One of the most interesting and important elements in this novel is the set of characters. Although Jackson Brodie and Martin Canning are the main characters, some of the others are so strong that one could really see this as an “ensemble cast.” What’s especially intriguing is that each of the important characters is in some way connected to the accident that is the focus of the story. Many of the main characters were eyewitnesses to the accident and we follow them throughout the novel. Brodie is a private investigator with a home in France and a ten-year-old daughter whom he loves very much. He’s got several deep scars from the past and is trying to work out where he’s going next in life. Canning, too, is scarred, but he’s a completely different kind of person. Although he’s quite sane, he lives in a dream world, doesn’t like violence at all, and has never done anything really reckless and daring in his life. He’s the last person you could imagine would be hip-deep in murder and intrigue, and in fact he’s pushed far outside his normal world by the events in the story.
Gloria Hatter and her friend Pam also witness the accident. Gloria’s the wife of successful property developer Graham Hatter, and throughout the novel, we see her wit and intelligence as well as her unhappy home life and the scars that have led to it. And then there’s DS Louise Monroe, whose son Archie sees the accident. She and her team get involved professionally when they investigate one of the murders that figure in the story. She’s achieved a certain amount of respect as a woman in what’s still seen as a man’s world. She’s good at her job and devoted to it. However, she, too, has several deep personal wounds that we learn about as the novel goes on.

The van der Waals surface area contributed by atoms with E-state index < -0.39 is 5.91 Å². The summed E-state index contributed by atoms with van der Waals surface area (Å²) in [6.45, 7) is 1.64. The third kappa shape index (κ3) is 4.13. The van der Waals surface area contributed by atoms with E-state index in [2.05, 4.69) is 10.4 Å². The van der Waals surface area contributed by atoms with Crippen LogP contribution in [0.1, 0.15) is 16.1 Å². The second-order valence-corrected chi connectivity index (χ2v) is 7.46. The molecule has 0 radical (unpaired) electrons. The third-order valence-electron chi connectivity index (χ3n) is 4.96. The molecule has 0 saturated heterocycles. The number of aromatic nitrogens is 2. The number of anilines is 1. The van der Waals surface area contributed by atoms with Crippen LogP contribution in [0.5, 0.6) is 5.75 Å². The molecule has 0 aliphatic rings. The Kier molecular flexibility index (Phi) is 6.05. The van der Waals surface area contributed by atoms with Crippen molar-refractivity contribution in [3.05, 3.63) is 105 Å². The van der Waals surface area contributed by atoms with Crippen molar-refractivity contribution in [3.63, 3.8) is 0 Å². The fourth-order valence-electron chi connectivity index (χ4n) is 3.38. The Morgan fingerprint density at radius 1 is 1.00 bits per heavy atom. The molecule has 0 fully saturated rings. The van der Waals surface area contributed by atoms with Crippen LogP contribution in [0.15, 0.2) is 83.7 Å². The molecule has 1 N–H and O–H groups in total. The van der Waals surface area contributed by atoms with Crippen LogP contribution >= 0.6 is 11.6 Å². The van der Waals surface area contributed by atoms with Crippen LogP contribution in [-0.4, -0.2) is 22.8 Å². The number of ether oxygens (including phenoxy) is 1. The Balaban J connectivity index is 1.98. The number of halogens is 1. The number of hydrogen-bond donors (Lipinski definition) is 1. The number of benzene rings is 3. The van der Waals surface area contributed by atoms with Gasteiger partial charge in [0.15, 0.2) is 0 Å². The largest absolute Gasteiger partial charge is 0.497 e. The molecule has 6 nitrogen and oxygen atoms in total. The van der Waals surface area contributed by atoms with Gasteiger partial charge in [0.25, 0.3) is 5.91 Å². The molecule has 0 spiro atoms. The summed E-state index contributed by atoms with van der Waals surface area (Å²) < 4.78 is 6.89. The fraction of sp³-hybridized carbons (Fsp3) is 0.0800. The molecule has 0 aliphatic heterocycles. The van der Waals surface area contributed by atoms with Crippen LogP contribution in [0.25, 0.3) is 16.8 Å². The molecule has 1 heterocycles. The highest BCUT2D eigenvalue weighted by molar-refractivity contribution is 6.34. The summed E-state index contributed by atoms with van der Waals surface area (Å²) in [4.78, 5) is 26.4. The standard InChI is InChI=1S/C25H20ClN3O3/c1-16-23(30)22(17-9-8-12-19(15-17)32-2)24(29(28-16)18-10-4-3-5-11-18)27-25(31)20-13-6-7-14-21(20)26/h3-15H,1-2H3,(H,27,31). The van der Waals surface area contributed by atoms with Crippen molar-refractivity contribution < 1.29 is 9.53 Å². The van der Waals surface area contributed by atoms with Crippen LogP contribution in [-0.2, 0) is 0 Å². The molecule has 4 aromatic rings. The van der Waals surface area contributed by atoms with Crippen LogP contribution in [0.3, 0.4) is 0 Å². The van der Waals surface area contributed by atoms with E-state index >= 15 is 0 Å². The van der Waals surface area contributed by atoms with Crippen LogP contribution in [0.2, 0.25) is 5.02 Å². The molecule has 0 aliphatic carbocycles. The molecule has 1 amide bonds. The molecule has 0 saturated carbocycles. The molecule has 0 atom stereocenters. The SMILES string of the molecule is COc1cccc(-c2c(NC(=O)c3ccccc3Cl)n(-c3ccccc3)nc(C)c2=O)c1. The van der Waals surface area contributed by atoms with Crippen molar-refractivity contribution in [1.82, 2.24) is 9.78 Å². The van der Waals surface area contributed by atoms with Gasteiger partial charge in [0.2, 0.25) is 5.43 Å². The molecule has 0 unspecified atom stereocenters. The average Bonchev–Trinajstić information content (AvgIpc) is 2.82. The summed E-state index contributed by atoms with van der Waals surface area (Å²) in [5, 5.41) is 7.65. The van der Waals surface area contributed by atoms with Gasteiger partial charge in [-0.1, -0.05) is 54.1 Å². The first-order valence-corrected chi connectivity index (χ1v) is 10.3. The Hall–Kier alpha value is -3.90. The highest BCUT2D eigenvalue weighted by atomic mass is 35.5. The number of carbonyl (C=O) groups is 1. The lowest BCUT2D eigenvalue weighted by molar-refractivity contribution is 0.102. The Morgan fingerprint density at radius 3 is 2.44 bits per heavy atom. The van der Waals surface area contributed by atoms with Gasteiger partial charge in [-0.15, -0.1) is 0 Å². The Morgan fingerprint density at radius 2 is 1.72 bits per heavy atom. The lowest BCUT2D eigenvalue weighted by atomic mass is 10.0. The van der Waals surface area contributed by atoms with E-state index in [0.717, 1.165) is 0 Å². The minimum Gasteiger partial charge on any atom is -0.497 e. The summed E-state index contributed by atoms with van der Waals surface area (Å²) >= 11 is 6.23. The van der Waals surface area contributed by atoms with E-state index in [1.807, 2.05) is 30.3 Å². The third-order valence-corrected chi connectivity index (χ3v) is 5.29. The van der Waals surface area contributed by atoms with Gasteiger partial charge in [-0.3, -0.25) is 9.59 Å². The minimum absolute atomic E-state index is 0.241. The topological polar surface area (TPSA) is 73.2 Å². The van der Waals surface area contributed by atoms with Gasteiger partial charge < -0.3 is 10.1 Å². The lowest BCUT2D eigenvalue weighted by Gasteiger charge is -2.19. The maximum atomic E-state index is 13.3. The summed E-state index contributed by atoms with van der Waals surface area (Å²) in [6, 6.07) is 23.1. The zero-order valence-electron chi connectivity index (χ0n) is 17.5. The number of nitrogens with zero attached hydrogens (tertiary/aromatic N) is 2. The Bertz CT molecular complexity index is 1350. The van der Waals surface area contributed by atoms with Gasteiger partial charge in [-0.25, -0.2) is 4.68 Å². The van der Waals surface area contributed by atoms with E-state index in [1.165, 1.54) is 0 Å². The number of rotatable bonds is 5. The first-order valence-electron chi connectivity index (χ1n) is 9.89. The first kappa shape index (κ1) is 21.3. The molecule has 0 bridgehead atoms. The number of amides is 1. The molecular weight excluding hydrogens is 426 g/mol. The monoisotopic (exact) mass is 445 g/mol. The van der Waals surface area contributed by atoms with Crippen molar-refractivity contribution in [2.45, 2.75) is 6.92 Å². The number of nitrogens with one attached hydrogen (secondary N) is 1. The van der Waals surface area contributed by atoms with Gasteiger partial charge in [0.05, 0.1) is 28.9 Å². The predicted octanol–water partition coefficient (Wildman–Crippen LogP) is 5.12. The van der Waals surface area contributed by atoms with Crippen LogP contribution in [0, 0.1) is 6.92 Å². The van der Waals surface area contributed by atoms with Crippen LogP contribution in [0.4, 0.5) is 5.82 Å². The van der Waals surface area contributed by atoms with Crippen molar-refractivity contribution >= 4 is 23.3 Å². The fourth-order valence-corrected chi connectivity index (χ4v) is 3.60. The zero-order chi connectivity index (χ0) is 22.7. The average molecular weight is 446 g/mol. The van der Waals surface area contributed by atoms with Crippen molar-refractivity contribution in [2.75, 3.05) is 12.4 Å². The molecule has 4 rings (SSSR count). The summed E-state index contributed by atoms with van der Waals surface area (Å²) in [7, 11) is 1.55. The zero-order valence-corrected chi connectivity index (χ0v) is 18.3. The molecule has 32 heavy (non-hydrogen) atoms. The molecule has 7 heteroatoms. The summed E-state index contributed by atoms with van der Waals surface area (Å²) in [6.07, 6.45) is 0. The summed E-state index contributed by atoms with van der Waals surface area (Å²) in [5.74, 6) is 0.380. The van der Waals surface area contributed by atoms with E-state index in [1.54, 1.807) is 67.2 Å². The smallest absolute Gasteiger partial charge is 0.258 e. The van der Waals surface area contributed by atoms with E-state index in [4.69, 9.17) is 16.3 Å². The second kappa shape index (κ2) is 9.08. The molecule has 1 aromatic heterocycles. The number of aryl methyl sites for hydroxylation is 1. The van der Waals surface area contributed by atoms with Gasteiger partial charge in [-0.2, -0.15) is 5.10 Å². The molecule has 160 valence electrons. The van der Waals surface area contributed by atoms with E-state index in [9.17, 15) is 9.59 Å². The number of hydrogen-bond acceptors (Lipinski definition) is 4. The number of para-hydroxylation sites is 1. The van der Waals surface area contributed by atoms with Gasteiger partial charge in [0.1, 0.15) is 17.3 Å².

There are several more characters, too, who figure in the story, and all of the characters’ lives intersect in more than one way. I don’t want to give away spoilers, so I’ll just offer a few examples. At the time of the car accident, Gloria Hatter and her friend Pam are waiting to see a lunchtime comedy radio broadcast. The featured comic is Richard Mott, who happens to be Martin Canning’s housemate (an interesting story in itself). Canning is also waiting for that same broadcast, as Mott has seen to it that he got a ticket. Jackson Brodie’s girlfriend Julia is acquainted with Mott and gets Brodie a ticket to Mott’s evening performance, so in that way, Mott and Brodie’s lives intersect, too. Gloria Hatter’s friend Pam is a crime fiction fan who, later in the novel, attends an author panel at which Canning appears. In fact, the way our lives are intertwined is an important theme in this novel.